Tony Walker, of the AFR, has an op-ed praising Pope Francis, yet in doing so manages to highlight everything that is wrong about the man.
The Pope has been obliged to deny he is a closet Marxist, saying simply “Marxist ideology is wrong”, but this has not prevented him repeating his criticism of “trickle down economics”.
“The promise was that when the glass was full, it would overflow, benefiting the poor. But what happens instead, is that when the glass is full, it magically gets bigger [and] nothing ever comes out for the poor,” he said.
This comment is simply astonishing. As if the “poor” don’t live, longer, happier and more prosperous lives than the “poor” did 100 years ago. More importantly, as if the Church doesn’t hand around a collection box (or plate) every Sunday morning appealing for donations. As if charity did not exist, let alone the employment opportunities that are generated by high income individuals and entrepreneurs.
Then there is another, inter-related, issue:
“Who am I to judge,” he said in reply to a reporter’s question about gay marriage.
These five words have come to be applied to a range of vexed moral issues that arise persistently, and have come to define a gulf between the traditional Catholic church and the real world.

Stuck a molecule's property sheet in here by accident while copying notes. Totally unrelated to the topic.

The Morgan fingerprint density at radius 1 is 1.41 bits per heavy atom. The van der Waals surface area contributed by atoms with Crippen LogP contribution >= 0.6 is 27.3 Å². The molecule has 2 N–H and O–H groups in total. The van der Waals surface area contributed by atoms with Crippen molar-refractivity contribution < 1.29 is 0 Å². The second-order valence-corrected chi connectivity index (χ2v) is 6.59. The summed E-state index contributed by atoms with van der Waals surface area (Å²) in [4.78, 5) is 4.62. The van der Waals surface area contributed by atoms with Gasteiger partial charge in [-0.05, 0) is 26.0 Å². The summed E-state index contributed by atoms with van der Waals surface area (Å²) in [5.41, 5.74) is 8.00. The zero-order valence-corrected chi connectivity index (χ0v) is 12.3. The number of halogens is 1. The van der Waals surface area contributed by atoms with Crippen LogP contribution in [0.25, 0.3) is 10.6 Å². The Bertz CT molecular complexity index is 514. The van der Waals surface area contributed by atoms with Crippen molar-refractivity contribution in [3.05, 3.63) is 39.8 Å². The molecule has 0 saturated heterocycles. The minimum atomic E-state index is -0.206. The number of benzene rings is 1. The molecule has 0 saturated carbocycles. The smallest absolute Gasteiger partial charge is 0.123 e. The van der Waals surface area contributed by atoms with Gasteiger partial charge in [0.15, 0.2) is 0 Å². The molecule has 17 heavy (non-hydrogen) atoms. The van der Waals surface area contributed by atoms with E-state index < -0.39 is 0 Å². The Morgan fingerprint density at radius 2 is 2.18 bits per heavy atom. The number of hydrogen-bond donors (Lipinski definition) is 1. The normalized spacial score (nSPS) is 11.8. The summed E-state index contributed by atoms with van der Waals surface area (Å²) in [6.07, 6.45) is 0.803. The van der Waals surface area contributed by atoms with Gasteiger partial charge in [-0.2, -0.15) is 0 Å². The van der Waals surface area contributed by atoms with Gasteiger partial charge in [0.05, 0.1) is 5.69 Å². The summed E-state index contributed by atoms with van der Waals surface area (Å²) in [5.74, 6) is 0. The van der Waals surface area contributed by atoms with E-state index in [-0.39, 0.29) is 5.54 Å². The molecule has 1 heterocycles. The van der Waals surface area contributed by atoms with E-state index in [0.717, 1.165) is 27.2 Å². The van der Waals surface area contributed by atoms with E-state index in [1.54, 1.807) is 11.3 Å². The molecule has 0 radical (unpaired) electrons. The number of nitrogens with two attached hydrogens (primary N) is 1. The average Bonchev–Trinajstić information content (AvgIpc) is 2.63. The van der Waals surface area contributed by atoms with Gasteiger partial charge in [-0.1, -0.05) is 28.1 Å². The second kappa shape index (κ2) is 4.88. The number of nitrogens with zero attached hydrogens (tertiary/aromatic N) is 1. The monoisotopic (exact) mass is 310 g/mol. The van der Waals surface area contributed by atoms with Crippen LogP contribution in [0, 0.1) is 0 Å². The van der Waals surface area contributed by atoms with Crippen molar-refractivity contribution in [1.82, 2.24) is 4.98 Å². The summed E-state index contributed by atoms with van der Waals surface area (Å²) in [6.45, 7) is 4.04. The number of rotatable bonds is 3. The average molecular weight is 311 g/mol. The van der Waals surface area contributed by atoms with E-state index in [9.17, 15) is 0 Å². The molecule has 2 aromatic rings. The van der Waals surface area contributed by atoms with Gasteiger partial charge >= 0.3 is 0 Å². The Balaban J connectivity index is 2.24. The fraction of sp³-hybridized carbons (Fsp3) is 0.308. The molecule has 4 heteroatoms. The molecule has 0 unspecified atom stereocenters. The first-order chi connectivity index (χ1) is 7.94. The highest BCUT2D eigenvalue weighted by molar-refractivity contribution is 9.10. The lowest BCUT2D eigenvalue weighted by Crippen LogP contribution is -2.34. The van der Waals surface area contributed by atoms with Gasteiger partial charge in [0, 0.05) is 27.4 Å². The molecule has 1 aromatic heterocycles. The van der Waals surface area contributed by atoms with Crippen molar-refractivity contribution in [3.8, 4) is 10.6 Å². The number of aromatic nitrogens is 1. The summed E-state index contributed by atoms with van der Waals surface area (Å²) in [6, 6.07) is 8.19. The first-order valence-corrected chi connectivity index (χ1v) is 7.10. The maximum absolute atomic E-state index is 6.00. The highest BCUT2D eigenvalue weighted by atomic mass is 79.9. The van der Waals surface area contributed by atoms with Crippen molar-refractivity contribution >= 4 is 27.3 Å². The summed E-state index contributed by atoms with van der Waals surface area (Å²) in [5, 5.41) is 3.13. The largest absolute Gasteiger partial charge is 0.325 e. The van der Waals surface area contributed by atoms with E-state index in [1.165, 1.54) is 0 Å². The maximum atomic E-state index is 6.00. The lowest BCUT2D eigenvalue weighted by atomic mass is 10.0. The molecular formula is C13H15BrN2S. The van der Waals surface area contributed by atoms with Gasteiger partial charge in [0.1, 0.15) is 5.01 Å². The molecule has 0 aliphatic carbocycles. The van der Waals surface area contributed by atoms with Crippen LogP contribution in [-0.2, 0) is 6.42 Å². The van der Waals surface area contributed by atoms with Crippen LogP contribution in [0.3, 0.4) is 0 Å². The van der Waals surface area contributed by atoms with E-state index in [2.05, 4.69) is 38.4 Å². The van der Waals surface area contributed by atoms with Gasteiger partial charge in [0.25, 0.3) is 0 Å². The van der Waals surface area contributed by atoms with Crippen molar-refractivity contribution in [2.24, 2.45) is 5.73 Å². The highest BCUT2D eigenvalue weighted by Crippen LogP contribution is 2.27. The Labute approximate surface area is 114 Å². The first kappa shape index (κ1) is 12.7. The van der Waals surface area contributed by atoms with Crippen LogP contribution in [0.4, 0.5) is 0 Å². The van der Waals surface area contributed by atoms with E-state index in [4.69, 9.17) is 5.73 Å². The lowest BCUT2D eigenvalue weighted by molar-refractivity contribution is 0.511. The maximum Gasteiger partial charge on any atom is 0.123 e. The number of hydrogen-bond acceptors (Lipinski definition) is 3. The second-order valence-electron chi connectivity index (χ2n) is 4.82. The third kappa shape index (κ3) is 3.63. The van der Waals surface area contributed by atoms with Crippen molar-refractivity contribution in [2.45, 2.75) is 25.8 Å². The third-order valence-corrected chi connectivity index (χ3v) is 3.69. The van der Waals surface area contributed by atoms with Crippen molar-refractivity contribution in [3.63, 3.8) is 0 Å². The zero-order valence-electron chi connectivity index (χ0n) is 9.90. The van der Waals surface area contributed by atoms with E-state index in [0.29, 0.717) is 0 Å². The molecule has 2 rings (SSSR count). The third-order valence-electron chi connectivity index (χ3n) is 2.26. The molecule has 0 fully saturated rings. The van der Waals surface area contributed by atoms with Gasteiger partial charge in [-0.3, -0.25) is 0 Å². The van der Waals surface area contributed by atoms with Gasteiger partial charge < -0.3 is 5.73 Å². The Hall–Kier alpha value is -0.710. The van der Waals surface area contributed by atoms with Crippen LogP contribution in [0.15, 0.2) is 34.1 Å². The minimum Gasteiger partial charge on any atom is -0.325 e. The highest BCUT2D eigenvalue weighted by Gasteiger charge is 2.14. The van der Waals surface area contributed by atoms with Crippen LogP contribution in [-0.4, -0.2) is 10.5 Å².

Francis wants to practice religion without morality. I’m not quite sure how that actually works; indeed I suspect for the faithful, it doesn’t work. Probably part of an explanation as to why those Christian denominations that have tried this approach have declining congregations.
This issue is this; promoting charity and morality is hard work. Francis doesn’t have to promote charity, he can turn to the redistributive state and become a poverty pimp like so many others have before him. promoting Catholic moral teachings is hard work too, but that is the Pope’s actual day job.
I cannot share Walker’s view of Francis.
As Christmas approaches, the bulk of the world’s 1.2 billion Catholics, not to mention Protestant agnostics like me, will be willing Francis continued success and good health. As we said: at last a Pope we can believe in, if not necessarily believe.